The X Factor judge Cheryl Fernandez-Versini has opened up about supporting the next generation, no matter what background they're from

It’s a big, BIG day for students across the UK as they pick up their GCSE results and make plans for the future. It can be nerve wracking, exciting, heartbreaking and emotionally exhausting all at once – something Cheryl Fernandez-Versini knows all too well.

As part of her charity Cheryl’s Trust the X Factor judge has spoken out about how she’s more determined than ever to help the next generation be a happy one.

Writing a heartfelt and honest blog on the Huffington Post UK Cheryl, 32, reached out and said:

‘I grew up in a tough area in Newcastle. I saw drug and alcohol abuse, crime and poverty. I also saw how the lack of role models meant that many of my friends felt they had nowhere to turn.

It’s easy to see why so many people I knew didn’t do well at school and ended up mixing with the wrong crowd and heading down the wrong path to a life of unemployment and sometimes even drugs. It’s scary to see that this is still happening.

I was lucky – I had role models around me who I could talk to in when times were hard. That said, growing up wasn’t easy. We didn’t have much money and there were times when me and my brothers and sister would have to go without so we had food on the table. I remember really wanting a Barbie doll, but because they were so expensive, I ended up having an old one from a girl up the road. I was also used to wearing cast-offs from my big sister and another girl up the street.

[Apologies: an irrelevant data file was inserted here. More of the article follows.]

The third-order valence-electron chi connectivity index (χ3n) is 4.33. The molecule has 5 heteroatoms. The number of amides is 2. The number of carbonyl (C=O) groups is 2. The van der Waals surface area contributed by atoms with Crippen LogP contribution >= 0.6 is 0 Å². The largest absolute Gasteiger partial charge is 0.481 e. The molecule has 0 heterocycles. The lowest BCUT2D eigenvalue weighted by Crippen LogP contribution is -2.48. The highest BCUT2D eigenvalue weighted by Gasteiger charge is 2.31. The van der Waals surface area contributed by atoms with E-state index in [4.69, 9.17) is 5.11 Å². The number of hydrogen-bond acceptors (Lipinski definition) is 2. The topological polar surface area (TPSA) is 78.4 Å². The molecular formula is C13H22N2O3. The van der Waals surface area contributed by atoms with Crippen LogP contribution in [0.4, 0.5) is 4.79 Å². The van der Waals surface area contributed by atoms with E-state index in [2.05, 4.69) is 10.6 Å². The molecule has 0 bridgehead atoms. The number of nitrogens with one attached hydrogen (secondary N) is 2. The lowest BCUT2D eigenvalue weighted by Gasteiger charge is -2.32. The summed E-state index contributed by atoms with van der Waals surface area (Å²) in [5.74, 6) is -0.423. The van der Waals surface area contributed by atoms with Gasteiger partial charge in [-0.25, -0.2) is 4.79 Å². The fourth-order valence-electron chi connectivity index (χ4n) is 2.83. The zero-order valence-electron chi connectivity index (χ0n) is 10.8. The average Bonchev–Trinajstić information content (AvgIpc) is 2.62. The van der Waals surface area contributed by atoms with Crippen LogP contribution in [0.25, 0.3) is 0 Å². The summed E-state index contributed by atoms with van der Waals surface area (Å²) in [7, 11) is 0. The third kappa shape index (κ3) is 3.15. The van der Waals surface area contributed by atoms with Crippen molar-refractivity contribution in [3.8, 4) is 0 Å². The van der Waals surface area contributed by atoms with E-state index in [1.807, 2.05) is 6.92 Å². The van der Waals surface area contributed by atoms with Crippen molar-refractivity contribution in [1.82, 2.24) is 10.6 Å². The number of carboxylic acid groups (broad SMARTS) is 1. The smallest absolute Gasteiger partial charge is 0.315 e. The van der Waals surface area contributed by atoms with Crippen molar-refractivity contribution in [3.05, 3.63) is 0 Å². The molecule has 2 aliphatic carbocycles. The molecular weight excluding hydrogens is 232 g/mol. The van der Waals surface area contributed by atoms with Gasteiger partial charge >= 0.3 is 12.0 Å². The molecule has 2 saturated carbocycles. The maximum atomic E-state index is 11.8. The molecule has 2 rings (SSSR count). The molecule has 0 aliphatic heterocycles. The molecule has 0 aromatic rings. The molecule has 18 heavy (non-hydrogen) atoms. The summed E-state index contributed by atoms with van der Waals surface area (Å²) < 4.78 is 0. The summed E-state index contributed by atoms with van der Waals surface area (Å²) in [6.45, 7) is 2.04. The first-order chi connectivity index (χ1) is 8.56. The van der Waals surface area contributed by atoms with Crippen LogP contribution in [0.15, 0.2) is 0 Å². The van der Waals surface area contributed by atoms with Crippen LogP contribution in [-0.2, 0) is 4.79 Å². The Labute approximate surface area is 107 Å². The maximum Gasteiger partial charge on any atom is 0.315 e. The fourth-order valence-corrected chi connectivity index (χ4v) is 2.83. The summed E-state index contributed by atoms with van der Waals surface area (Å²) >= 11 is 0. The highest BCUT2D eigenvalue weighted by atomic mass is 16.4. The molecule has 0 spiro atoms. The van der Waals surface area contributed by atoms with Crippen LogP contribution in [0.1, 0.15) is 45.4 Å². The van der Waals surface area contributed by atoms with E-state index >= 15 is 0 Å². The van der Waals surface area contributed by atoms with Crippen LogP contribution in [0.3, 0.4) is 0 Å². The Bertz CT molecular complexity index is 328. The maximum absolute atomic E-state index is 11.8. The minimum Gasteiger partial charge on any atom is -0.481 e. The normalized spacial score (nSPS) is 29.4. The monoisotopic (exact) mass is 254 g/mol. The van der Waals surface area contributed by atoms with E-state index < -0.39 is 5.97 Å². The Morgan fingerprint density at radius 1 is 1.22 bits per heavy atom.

However, my family supported my ambitions of singing and dancing. Me mam and dad worked extremely hard so I could attend local dance classes from the age of four. Without them realizing it they’d opened up a whole new world to me and for that, I am so, so grateful. They’ve made it possible for me to create an amazing life for myself, doing something I love every day.

You don’t have to be from a large family to have a happy childhood, but you do need to have that one role model. Someone you can look up to or ask for advice every now and then.

Too many young people are growing up without this vital support. With no-one to turn to, many of these young people are battling issues such as long-term unemployment, addiction, homelessness and depression, alone. Life can seem harsh for these young people, and we need to help them before it is too late.’

We couldn’t agree more, Chez!

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